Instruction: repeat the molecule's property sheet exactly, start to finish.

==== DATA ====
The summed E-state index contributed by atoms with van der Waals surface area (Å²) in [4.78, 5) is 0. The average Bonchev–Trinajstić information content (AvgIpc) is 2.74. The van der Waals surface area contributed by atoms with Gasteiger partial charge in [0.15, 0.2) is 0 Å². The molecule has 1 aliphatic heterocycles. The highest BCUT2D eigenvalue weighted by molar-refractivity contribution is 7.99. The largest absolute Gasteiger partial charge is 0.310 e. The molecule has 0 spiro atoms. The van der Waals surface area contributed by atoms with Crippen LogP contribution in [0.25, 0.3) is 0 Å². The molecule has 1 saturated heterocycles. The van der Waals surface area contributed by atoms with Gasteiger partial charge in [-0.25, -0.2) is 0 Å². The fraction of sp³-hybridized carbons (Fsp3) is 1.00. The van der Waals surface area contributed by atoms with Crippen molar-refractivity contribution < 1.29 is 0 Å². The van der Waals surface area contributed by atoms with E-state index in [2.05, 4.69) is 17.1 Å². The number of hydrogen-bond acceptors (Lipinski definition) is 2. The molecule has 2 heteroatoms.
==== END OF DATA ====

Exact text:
The summed E-state index contributed by atoms with van der Waals surface area (Å²) in [4.78, 5) is 0. The average Bonchev–Trinajstić information content (AvgIpc) is 2.74. The van der Waals surface area contributed by atoms with Gasteiger partial charge in [0.15, 0.2) is 0 Å². The molecule has 1 aliphatic heterocycles. The highest BCUT2D eigenvalue weighted by molar-refractivity contribution is 7.99. The largest absolute Gasteiger partial charge is 0.310 e. The molecule has 0 spiro atoms. The van der Waals surface area contributed by atoms with Crippen LogP contribution in [0.25, 0.3) is 0 Å². The molecule has 1 saturated heterocycles. The van der Waals surface area contributed by atoms with Gasteiger partial charge in [-0.25, -0.2) is 0 Å². The fraction of sp³-hybridized carbons (Fsp3) is 1.00. The van der Waals surface area contributed by atoms with Crippen molar-refractivity contribution < 1.29 is 0 Å². The van der Waals surface area contributed by atoms with E-state index in [2.05, 4.69) is 17.1 Å². The number of hydrogen-bond acceptors (Lipinski definition) is 2. The molecule has 2 heteroatoms.